Justice Sirikah

Leaner General Motors Company Pledges an Early Payback of Taxpayer Money Despite Q3 Loss

by Justice Sirikah November 17, 2009
GM_logo.jpg  In its first financial report at the rear of bankruptcy protection released on Monday, General Motors Company said it lost money during the third quarter, but it was not an outright sterile performance for the automaker as it found a reason to pledge a payback of the U.S and Canadian governments’ loans way before the scheduled time. The company was taking solace from the smaller-than-expected loss and cash flow in the black at $3.3 billion for the period spanning from July 10 to September 30.

  GM revealed that it lost $1.2 billion from a net loss of $2.5 billion in the third quarter of last year.  Quarterly revenues arrived at $28 billion and liquidity balance of $42.6 billion, up from $14 billion recorded for the same quarter in 2008. However, excluding interests, taxes, depreciation, amortization and special items, the carmaker posted a profit of $1.5 billion.

  For the just-ended quarter the company owes its improved footing to the “cash-for-clunkers programme” which drove its competitive strength up 0.3 percent to 11.9 percent in the global market. Also taking hold over the three months were the cost cut savings attained through job cuts, plant shut downs and the riddance of loss-making brands to shift focus to major trademarks such as the Chevy, Cadillac, Buick and GMC. Better yet, GM even repealed its previous plans to sell its European operations of Opel and Vauxhall, further ascertaining that things were shaping up for the automaker.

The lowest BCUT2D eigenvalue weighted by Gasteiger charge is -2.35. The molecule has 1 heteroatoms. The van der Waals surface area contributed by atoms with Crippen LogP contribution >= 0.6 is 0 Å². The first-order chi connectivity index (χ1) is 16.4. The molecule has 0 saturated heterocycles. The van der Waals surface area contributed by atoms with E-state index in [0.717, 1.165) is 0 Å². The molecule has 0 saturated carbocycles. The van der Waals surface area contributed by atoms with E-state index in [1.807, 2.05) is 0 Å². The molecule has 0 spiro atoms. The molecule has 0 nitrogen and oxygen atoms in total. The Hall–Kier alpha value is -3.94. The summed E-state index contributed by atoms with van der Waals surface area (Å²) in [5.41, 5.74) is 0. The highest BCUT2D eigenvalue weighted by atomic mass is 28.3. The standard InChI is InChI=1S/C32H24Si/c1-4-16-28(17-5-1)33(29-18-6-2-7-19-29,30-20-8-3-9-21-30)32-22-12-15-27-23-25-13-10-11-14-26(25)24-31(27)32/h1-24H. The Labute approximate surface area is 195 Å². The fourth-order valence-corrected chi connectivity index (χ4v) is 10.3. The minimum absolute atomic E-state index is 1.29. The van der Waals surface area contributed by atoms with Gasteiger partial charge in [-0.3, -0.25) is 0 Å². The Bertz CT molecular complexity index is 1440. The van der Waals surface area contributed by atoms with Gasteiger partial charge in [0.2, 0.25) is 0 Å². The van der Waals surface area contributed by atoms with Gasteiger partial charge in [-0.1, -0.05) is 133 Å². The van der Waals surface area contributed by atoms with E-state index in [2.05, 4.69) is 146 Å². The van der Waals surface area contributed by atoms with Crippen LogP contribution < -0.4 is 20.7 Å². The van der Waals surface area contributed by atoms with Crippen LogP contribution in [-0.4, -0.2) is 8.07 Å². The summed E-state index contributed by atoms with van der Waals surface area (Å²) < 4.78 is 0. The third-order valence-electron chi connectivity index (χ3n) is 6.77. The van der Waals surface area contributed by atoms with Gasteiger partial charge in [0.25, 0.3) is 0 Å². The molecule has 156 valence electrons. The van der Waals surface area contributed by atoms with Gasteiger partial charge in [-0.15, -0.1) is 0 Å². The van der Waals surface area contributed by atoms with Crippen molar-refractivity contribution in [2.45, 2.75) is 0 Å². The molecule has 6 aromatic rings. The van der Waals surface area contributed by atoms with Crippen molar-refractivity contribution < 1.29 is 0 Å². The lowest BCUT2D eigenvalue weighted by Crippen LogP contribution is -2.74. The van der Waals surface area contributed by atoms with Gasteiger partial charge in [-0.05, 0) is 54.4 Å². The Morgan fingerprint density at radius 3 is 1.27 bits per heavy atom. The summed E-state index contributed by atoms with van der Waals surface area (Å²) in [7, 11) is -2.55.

Although marred by a loss, it is on account of the reflections of stability in the term that GM has resolved to begin repaying $1.2 billion out of $1.6 billion tapped from the U.S government which owns 61 percent of the company and the Canadian government controlling 11.7 percent stake. Announcing the decision during a conference call, the firm’s CEO, Fritz Henderson had this to say: “We think it’s important to show our commitment to the taxpayers that – yes, in fact – we will begin paying back this investment”.

  On the other hand, GM’s results sparked intense discontent with some rival political groups who maintained that the loss was evidence that the Obama administration had, in the first place, made a grave bad mistake when it forwarded $50 billion of taxpayer money to the company’s downsizing cause. Even the investigative unit of the congress, Government Accountability Office (GAO) had earlier on warned that there were remote chances of GM ever repaying the bailout funds.

  At the moment GM shares are not publicly traded. However, the company is planning a public offering of shares for early next year.


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